“It’s a common misconception that sankirtana (book distribution) is scary or hard, or that people don’t like us,” Vaisesika says. “The opposite is true – people are very happy to see someone is actually giving a practical spiritual solution, rather than using spirituality as a front for some commercial endeavor or dogma. They want the real thing, and most solutions out there are not satisfying because they don’t go deep enough -- they don’t teach about the soul and an eternal, personal relationship with God.”
Vaisesika keeps devotees excited about delivering this message by constantly introducing variety, new goals, and an impressive list of innovative systems, including:
Sastra Dana: An ambitious pair of devotees approached hotel and motel owners proposing that they put Bhagavad-gitas in every bedside drawer next to the Holy Bible. Thousands agreed, and the response from hotel guests reading the books has been tremendous.
Smart Boxes: This small book display sits on the counter of a retail store or organization. Price tags and a collection box with instructions tell people all they need to know – pick a book you like, put a donation in the box, and take the book home with you. This passive bookseller has been a great success. “They’re sweeping the nation and the world,” Vaisesika says with typical bombast.
Smart Table: Using the same self-serve principle as the Smart Box, these book display tables are placed in ISKCON temples across the country. With thousands of guests visiting annually, Smart Tables at some temples have sold $20,000 – $30,000 worth of books per year.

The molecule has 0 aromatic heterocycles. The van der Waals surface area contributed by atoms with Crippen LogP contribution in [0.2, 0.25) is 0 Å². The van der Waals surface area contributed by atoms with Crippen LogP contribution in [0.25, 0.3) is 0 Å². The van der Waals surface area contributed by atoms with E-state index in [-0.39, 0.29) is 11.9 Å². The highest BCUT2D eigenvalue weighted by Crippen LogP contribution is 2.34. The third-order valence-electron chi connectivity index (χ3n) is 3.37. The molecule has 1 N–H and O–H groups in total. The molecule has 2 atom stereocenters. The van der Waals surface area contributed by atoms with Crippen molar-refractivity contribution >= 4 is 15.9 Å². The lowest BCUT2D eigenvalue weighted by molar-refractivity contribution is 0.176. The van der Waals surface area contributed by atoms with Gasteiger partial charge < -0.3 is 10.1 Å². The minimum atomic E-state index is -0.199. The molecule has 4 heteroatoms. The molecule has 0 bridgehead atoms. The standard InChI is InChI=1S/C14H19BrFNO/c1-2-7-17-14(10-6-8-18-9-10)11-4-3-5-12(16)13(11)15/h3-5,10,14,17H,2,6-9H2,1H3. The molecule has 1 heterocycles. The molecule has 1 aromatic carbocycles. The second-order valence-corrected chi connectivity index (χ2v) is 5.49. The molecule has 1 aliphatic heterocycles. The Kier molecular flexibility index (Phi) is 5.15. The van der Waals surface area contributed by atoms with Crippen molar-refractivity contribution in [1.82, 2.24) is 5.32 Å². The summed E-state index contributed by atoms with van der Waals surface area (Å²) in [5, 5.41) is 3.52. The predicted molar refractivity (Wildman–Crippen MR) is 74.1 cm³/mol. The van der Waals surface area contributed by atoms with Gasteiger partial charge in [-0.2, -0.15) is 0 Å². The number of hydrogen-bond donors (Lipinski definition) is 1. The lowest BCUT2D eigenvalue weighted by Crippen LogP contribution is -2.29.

Full Set Distribution: Some devotees focus on selling entire sets of the Srimad-Bhagavatam or Caitanya Caritamrita. The added bonus? They personally deliver them to the customer’s house and install them with a special ceremony that says, “Your spiritual life has offically begun.”
Sankirtana Sundays: Once a month, the 100 or so attendees at ISV’s Sunday Feast are treated to a preliminary lecture explaining the benefits of sankirtana. During a short break in the program, guests can then decide if they’d like to try distributing books for themselves. They go out into the parking lot, where fifteen vehicles, each driven by a sankirtan leader, are lined up. A devotee with a clipboard and chart stands at the door ready to sign them up and assign them to different groups; first-timers can just watch and be trained.
“We started Sankirtana Sundays six months ago,” Vaisesika says. “At the last one, sixty devotees went out on book distribution for an hour and fifteen minutes. They came back so excited that it was like they’d just been shot from a cannon!” He laughs. “It’s a great way to instill in new people that our mission is to distribute Krishna consciousness to others, and it makes the Sunday Feast a unique experience.”
Monthly Sankirtana Festivals: Only three devotees live in the ISV temple – 99% of its congregation live outside with their families and have 9 – 5 jobs. But once a month, anywhere from 60 to 225 devotees spend their weekend going out on book distribution.
“We realized some time ago that a centralized model is not the most efficient, because everyone lives in different places,” Vaisesika says. “So duties are divided up and spread out to different neighborhoods. ISV’s book stockroom, for example, is at one devotee’s house – his whole family is in charge of ordering, storing, and recording the books.”